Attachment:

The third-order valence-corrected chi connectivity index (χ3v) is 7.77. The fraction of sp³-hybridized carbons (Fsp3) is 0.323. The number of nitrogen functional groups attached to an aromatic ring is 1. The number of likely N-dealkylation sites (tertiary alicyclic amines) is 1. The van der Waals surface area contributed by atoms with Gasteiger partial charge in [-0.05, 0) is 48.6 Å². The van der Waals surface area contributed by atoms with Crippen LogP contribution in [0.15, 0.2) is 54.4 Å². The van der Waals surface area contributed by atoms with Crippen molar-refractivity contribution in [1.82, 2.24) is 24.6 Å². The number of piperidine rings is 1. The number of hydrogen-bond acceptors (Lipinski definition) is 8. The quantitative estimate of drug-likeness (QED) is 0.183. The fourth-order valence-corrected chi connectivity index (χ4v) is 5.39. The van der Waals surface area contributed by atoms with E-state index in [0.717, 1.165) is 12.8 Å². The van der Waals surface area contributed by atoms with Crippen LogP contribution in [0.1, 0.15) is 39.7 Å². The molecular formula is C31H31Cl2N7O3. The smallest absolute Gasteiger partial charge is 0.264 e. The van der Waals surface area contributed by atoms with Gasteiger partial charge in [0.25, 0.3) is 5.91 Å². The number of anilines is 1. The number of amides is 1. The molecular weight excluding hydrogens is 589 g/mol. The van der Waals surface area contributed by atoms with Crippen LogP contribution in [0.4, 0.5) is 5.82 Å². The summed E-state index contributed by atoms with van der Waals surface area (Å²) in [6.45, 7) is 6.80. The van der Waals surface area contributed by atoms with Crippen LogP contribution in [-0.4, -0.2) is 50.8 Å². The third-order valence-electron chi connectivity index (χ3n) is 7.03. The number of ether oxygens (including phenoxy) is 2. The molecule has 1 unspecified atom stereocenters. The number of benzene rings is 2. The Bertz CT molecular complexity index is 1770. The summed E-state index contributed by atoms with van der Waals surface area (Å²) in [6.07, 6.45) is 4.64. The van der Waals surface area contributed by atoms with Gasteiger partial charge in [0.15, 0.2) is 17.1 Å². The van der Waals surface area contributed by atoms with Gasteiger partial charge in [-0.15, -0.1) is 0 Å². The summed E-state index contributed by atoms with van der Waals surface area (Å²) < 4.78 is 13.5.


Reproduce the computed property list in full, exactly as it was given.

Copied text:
The third-order valence-corrected chi connectivity index (χ3v) is 7.77. The fraction of sp³-hybridized carbons (Fsp3) is 0.323. The number of nitrogen functional groups attached to an aromatic ring is 1. The number of likely N-dealkylation sites (tertiary alicyclic amines) is 1. The van der Waals surface area contributed by atoms with Gasteiger partial charge in [-0.05, 0) is 48.6 Å². The van der Waals surface area contributed by atoms with Crippen LogP contribution in [0.15, 0.2) is 54.4 Å². The van der Waals surface area contributed by atoms with Crippen molar-refractivity contribution in [1.82, 2.24) is 24.6 Å². The number of piperidine rings is 1. The number of hydrogen-bond acceptors (Lipinski definition) is 8. The quantitative estimate of drug-likeness (QED) is 0.183. The fourth-order valence-corrected chi connectivity index (χ4v) is 5.39. The van der Waals surface area contributed by atoms with E-state index in [0.717, 1.165) is 12.8 Å². The van der Waals surface area contributed by atoms with Crippen LogP contribution in [0.1, 0.15) is 39.7 Å². The molecular formula is C31H31Cl2N7O3. The smallest absolute Gasteiger partial charge is 0.264 e. The van der Waals surface area contributed by atoms with Gasteiger partial charge in [0.25, 0.3) is 5.91 Å². The number of anilines is 1. The number of amides is 1. The molecular weight excluding hydrogens is 589 g/mol. The van der Waals surface area contributed by atoms with Crippen LogP contribution in [0.4, 0.5) is 5.82 Å². The summed E-state index contributed by atoms with van der Waals surface area (Å²) in [6.45, 7) is 6.80. The van der Waals surface area contributed by atoms with Crippen LogP contribution in [-0.4, -0.2) is 50.8 Å². The third-order valence-electron chi connectivity index (χ3n) is 7.03. The number of ether oxygens (including phenoxy) is 2. The molecule has 1 unspecified atom stereocenters. The number of benzene rings is 2. The Bertz CT molecular complexity index is 1770. The summed E-state index contributed by atoms with van der Waals surface area (Å²) in [6.07, 6.45) is 4.64. The van der Waals surface area contributed by atoms with Gasteiger partial charge in [0.15, 0.2) is 17.1 Å². The van der Waals surface area contributed by atoms with Gasteiger partial charge in [-0.15, -0.1) is 0 Å². The summed E-state index contributed by atoms with van der Waals surface area (Å²) < 4.78 is 13.5.